McArthur claims slammed
Analysts have poked holes in Glencore’s claims about the McArthur River zinc-lead mine in the Northern Territory.
A new Australia Institute report claims the mine imposes significant environmental costs on the local community.
The left-leaning think tank says the Glencore’s claim of being able to produce government revenue of over $1.5 billion is based on flawed economic modelling that estimates tax revenues over a 1,000 year period.
The Northern Territory and Federal Governments are both considering Environmental Impact Statement (EIS) applications for the expansion of the mine in the Gulf of Carpentaria, so that it can keep producing zinc and lead for another 30 years.
In the EIS, Glencore said: “This project estimates significant benefits arising from the approved mine life, with taxes and royalties exceeding $1.5 billion over the four phases, jobs for approximately 840 people, and continuing community investment through the … Community Benefits Trust.”
But the Ai report Wishful Zinking says; “The modelling and economic analysis in these EIS documents … are based on assumptions that are, at times, almost comical”.
“Based on the company's analysis, it's very unclear how you could come to a conclusion that the McArthur River Mine is even a net positive to the Northern Territory economy,” said report author Rod Campbell.
Glencore says it will pay $435 million in royalties to the NT Government over 1,000 years, something the report says is not only impossible to predict over that time period, but also unlikely given what it has paid in the last few years.
“The modelling assumes that Glencore will pay NT payroll tax for 1,000 years, out to the year 3017,” the paper says.
“This is the equivalent of economists in the year 1017 assuming that King Cnut’s annual tax on animal hides possessed by England’s tenant farmers would still be paid today.
“Aurecon’s estimate that McArthur River will pay $435 million in royalties is not backed by any disclosed working or sources and ignores the fact that the mine is known to pay zero royalties in most years.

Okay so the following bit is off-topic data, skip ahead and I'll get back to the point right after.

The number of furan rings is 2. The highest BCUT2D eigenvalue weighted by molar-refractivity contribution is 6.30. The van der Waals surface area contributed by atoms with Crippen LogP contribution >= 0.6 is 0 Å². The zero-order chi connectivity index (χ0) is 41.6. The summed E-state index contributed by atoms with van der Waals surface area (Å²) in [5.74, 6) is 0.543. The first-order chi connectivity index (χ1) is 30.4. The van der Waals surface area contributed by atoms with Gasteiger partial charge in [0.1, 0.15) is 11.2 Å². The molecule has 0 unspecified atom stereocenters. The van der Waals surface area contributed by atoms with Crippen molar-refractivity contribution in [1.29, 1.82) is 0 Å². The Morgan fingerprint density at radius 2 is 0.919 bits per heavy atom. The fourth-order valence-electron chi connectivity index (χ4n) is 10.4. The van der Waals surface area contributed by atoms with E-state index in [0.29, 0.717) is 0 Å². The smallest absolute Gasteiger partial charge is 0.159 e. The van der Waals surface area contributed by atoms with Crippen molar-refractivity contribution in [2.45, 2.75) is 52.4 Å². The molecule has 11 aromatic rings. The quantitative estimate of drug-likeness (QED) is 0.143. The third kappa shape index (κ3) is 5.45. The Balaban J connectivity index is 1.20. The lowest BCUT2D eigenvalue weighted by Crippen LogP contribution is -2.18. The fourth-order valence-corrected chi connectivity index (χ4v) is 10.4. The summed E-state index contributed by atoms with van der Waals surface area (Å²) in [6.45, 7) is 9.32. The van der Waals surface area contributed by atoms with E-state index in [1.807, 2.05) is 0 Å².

“The only known royalty payment, of $13 million, came in 2008 after an historic peak in the zinc price. At best the mine would contribute just one third of one percent of NT government revenue.
“Aurecon’s estimate that McArthur River will pay $1,035 million in company tax is also not based on any disclosed working or sources.
“This also ignores information in the public domain that Glencore has often paid zero company tax in Australia and that in years when it does pay company tax, it is at much lower levels than Aurecon imply.”
The experts say this is partly because unlike most other states, the NT has a profits-based rather than production-based royalties system.
The report also casts doubt on the mine’s ability to bring jobs to the region.
Despite a local unemployment rate estimated at over 20 per cent, Glencore estimates only 4 per cent of the mine’s workforce will be locals, with significant numbers of fly-in-fly-out (FIFO) workers.
“Claims of 2,374 ‘indirect’ jobs are based on discredited modelling methods. ‘Inputoutput’ modelling is described as ‘biased’ by the ABS and ‘abused’ by the Productivity Commission,” the report says.
“Despite this, Aurecon apply this methodology over a 1,000 year period, assuming that the structure of industries does not change with changes in technology.
“From an economic perspective, it is likely that the best approach would be to close the mine and rehabilitate the site, and to ensure that Glencore pays for the rehabilitation.”